Oma’s Beer Soup

Photo by Michael Kleen

After many years of searching, I think I finally duplicated my grandma’s old home recipe.

My paternal grandparents, Albert and Marie Kleen, lived in Park Ridge, Illinois when I was a kid. Both came from German families. My grandma emigrated to the United States from Germany in the 1930s, and my grandpa’s family came here in the late 1890s. We called them ‘Opa’ and ‘Oma’, which is German for ‘grandpa’ and ‘grandma’.

Like many of her generation, Oma often cooked at home, and preferred the food she grew up with. I remember dinners of schnitzel and spaetzle. One item that stands out in my mind, however, was beer soup. I’ve eaten beer cheese soup at restaurants, but none came close to what I remember.

From what I recall, Oma used some kind of cheap beer, milk, sugar, and raisins. Definitely no cheese. The soup was white and frothy, and the raisins would swell up while being cooked.

After years of searching, I finally found a similar recipe. Although Oma was from western Germany (Cologne, specifically), her recipe closely resembles Sorbian Beer Soup. Sorbs are a Slavic people who live in eastern Germany and western Poland. I found this recipe online:

1 cup (250 ML) lager
1 cup (250 ML) malt beer
2 cups (500 ML) milk
2 Tablespoons flour
Scant 1/2 cup (100 grams) cream
Sugar
Pinch of salt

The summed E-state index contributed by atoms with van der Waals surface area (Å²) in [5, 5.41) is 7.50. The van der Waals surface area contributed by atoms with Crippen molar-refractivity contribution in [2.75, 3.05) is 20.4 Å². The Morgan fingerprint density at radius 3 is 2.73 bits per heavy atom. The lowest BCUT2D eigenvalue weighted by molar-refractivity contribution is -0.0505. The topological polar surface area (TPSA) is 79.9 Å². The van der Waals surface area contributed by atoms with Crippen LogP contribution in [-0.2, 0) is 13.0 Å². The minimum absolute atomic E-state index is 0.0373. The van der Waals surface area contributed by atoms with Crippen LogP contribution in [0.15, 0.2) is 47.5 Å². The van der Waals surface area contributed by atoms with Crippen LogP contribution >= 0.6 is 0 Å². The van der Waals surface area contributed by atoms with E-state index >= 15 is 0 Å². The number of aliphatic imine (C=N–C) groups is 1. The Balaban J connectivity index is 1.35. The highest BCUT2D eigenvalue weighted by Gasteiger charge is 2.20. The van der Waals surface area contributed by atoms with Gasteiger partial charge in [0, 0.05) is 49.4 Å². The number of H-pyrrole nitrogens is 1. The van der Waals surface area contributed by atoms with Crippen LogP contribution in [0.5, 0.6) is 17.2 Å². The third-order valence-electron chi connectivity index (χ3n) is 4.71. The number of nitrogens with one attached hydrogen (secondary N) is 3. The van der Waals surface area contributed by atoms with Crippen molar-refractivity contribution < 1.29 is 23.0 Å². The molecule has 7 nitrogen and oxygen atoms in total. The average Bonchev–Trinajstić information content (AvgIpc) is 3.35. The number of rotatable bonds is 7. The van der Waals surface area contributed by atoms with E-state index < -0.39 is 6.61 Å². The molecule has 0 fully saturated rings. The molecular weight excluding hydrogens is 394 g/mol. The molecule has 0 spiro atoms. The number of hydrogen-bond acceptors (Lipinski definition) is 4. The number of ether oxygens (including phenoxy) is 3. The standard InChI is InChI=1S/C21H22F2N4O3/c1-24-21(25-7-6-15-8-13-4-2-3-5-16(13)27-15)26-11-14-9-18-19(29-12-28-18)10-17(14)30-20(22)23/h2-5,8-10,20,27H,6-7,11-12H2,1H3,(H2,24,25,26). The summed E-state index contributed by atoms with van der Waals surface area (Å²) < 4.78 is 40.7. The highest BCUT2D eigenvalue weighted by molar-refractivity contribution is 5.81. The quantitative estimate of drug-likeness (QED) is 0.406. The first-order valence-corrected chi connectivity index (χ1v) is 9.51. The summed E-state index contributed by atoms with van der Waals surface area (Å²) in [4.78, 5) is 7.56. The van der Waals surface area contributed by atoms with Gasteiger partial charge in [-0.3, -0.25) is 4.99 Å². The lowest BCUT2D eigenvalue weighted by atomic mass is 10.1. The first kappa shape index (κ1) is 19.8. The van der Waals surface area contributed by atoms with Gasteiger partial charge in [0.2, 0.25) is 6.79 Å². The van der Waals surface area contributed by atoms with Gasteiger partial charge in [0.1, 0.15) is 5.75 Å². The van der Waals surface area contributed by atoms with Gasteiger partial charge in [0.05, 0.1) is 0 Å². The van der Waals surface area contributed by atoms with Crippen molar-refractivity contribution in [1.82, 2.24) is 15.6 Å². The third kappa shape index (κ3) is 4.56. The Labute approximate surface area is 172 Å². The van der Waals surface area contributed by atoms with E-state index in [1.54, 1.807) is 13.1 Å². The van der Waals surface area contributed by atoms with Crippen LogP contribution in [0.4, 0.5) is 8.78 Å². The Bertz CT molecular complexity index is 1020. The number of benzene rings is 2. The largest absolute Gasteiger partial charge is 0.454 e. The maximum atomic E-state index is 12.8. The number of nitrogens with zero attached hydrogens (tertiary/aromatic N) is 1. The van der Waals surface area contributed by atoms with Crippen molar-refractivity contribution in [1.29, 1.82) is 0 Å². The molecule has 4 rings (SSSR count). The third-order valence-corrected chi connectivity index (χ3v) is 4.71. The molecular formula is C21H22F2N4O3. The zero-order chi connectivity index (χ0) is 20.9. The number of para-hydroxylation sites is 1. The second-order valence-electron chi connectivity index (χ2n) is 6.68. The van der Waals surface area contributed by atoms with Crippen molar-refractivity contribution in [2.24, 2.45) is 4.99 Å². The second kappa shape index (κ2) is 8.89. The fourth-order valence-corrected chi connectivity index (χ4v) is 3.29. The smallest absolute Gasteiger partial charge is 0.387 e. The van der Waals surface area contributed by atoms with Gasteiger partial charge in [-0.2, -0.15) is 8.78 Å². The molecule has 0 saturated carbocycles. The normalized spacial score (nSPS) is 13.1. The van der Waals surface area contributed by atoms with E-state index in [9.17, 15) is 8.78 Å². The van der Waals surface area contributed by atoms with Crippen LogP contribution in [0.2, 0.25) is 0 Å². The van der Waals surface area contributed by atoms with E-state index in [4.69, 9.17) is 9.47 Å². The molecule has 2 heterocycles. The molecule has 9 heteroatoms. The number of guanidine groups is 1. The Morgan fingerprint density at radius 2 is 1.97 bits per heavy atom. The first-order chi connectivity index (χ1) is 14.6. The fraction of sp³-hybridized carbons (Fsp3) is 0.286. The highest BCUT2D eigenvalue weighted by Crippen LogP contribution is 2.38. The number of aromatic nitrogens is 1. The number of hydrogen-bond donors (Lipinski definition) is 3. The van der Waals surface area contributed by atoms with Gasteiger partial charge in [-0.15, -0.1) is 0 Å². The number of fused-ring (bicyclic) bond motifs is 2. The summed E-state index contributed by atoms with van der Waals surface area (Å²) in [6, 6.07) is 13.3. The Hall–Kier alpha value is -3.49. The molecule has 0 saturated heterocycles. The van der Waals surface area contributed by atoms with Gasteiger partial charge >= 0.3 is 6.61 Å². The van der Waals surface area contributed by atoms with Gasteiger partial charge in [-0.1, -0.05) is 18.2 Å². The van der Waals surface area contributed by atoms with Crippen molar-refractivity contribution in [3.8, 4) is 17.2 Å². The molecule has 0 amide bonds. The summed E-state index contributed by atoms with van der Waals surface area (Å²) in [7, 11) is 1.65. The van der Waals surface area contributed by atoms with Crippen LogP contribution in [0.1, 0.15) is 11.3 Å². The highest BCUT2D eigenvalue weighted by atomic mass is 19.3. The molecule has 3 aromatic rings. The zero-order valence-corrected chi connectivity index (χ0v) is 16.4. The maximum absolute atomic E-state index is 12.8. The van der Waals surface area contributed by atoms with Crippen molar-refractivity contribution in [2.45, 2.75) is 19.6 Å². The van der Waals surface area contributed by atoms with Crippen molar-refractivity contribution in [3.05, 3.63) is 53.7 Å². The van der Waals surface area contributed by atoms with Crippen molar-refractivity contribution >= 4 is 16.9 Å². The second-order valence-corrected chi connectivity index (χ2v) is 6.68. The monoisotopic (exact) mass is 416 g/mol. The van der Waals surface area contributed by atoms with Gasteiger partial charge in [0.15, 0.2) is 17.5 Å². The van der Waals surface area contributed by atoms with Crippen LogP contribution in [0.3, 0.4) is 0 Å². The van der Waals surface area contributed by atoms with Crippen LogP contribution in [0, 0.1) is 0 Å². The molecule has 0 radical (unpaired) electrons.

1 egg, beaten
1/2 cup (100 grams) raisins

I remember her soup being sweet, so there was definitely sugar and milk in there, but I don’t remember anything about eggs, cream, or flour. Never the less, I decided to add cream and flour for thickness. I only used one type of beer: PBR, of course.

The soup was white and frothy, just as I remembered! Although the raisins didn’t absorb as much alcohol. (Maybe I didn’t cook them long enough?) Memories of childhood lunches at my grandparents’ brick bungalow in Park Ridge came flooding back.

This beer soup is bitter-sweet, not something I would eat on a regular basis. But food is one way to preserve family history and reconnect with the past. Do you have any old family recipes? Or foods you ate as a kid but can’t remember how to make?

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Author: Michael Kleen

Michael Kleen is an author, raconteur, and occasional traveler. He has a M.A. in History and M.S. in Education. He enjoys studying military history, folklore, and philosophy.

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